Now and then someone holds a contest where you submit a pitch, and if you get far enough in the ranks, real agents will take a look at it. Here’s one of them, and I entered it (entries are closed now).
Rules vary, but all of these contests involve severe word limits, which is a challenge to a windy writer like me but very good practice. Some contests ask for 140-character Twitter pitches! This one had a 35-word pitch and a 250-word excerpt (you could extend the excerpt to the end of a sentence).
I entered Roger Mantis and Zorya. A lot of entrants are posting their pitches on their blogs now, so I will too.
Pitch, Roger Mantis: Roger McGillicutty, 12, wakes up one Saturday morning and finds out he’s turned into a five-foot praying mantis. And with school on Monday, and his baseball team playing their biggest rival next week!
Excerpt: As young Roger McGillicutty awoke one morning from uneasy dreams, he found himself transformed in his bed into a gigantic insect.
Aw, geeze! he thought.
There was no mistake about it. The drapes in Roger’s bedroom were closed, but the Saturday morning sun was shining brightly outside and the drapes glowed, illuminating the whole room.
Roger stared at his hands, which had been replaced by vicious yellowish claws at the end of spiked, emerald-green arms. Clumsily, he kicked off the covers using a lot more legs than he used to have, and looked down at himself. It was worse than he thought. He was lying on his back. Below his shoulders his middle was a narrow, hard, green cylinder leading down to where four long, spindly jointed legs wiggled aimlessly toward the ceiling. The legs were green too, except the ends, which were more yellowish.
Past his legs was a long, narrow, greenish-yellow wormy-looking thing that was apparently his butt. Roger remembered that this was called an “abdomen” on an insect, and his narrow middle part was called a “thorax.” That was all he could remember right now from that insect chapter last month in his hated seventh-grade biology class. Well, at least “abdomen” was a better word than “butt.” As he looked at his…abdomen, it squirmed and bent as though that end of him was waking up separately.
“Eww! Gross!” he said involuntarily. His own voice startled him. It was a little buzzy, like his art teacher Mrs. Clancy, who talked through her nose.
Pitch, Zorya: 17-year-old Zorya sneaks interested looks across her high-school classroom at David, the strange new boy, the only one in the school who can go out in the daytime…
My name’s Zorya. Mother says I’m named after Zorya Vechernyaya, goddess of the Evening Star. That’s sort of cool.
There were fifteen of us in my classroom that fall—the entire high school senior class population of the Northern California Enclave. And then there was David. Named after David, I guess.
He wasn’t one of us. He was one of them.
I propped an arm on my desk and casually leaned my head on my hand, turning my face a bit to the right. That way, I could look at him without…looking like I was looking at him. Up at the front of the room Madame Stefonia was writing something on the whiteboard, so she probably wouldn’t notice right away that I wasn’t paying attention.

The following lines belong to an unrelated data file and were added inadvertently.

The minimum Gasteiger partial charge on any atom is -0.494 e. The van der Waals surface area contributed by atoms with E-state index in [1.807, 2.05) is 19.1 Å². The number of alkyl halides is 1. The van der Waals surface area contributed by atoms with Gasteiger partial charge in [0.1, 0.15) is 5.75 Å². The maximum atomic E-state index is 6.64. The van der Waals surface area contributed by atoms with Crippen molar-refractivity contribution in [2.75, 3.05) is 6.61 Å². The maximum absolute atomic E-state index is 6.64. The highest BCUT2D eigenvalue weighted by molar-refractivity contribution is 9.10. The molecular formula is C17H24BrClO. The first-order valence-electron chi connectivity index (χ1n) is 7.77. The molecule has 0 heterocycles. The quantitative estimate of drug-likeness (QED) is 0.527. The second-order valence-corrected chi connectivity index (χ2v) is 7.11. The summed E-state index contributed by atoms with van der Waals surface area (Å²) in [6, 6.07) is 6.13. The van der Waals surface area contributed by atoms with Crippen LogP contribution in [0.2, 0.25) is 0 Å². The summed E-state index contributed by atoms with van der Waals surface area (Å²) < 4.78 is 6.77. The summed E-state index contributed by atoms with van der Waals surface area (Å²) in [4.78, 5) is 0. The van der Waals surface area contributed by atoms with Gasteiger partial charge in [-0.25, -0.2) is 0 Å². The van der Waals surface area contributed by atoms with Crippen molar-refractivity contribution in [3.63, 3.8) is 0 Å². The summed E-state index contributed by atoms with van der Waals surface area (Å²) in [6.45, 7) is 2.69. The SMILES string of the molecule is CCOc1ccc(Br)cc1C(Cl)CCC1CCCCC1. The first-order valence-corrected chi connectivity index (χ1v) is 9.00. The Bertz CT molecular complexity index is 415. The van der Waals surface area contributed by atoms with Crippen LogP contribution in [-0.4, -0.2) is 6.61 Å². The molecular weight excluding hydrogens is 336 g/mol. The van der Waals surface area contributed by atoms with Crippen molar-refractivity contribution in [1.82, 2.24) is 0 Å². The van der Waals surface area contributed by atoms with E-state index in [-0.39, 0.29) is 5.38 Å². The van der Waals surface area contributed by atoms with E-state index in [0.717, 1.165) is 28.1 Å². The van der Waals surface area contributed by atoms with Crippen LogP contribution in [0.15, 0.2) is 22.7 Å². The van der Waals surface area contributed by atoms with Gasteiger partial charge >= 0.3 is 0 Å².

The moonlamps were turned up high so David could see well enough to read and write. Their eyes are really bad—I don’t think they can even see colors at night. On the other hand, I could see him just fine. Unlike me, he was watching the teacher and busily taking notes.
He was blonde, which in a room full of black hair made him stick out like a snowball on an asphalt road. He was almost a year older than me, almost a foot taller, and even skinnier. His eyes were dark brown, which was as weird around here as the blonde hair. His voice had a twinge of accent, Texas I think, and my God, the tan. It was only the third week of school, and he hadn’t been here long enough to start losing it.
I have a third book that’s self-published, so it’s not eligible for a contest like this, but for editing practice I generated a pitch for it anyway:
Pitch, Castle Falcon: Two modern children exploring their ancient and mysterious castle home discover frightening secrets about their father’s history, along with strange creatures and dark forces that could be unleashed onto the world.
Once upon a time, there was an immense castle crouched near the base of a range of low, heavily-wooded mountains.
This was no elegant fairy-tale castle with flag-topped towers spiking into the sky. It was vast and sprawling, with massive turreted outer walls built of gigantic blocks of roughly-hewn stone, black with the patina of centuries and crusted with moss and lichens. Within those walls the castle’s grounds were covered with mansions, halls, outbuildings and scattered ruins, laid out in a maze with no pattern or architectural consistency. Inside these buildings were hundreds of rooms of all shapes and sizes. There were dark catacombs, airy parlors, hidden chambers, attics, quiet cloisters and expansive courtyards open to the sky. There were corridors and passages beyond counting, soaring stone buttresses, and worn slate roofs with brooding and broken gargoyles perched on their edges.
Two children had lived in this castle all their lives, and they loved their ancient home even more than they loved video games.
Katie Falcon and her brother Zach simply called it “the Castle.” In nearby Monte Vista, an isolated small town in the American Northwest, people called it “Castle Falcon” when they were talking to tourists but sometimes called it “The Wizard’s Place” when they were quietly talking to each other.
It was the first really warm day of spring. Katie, who was almost fourteen and eager to be sixteen, had kicked off her tennis shoes and was curled up in a nest of pillows on the cushioned platform of the big bay window in her room.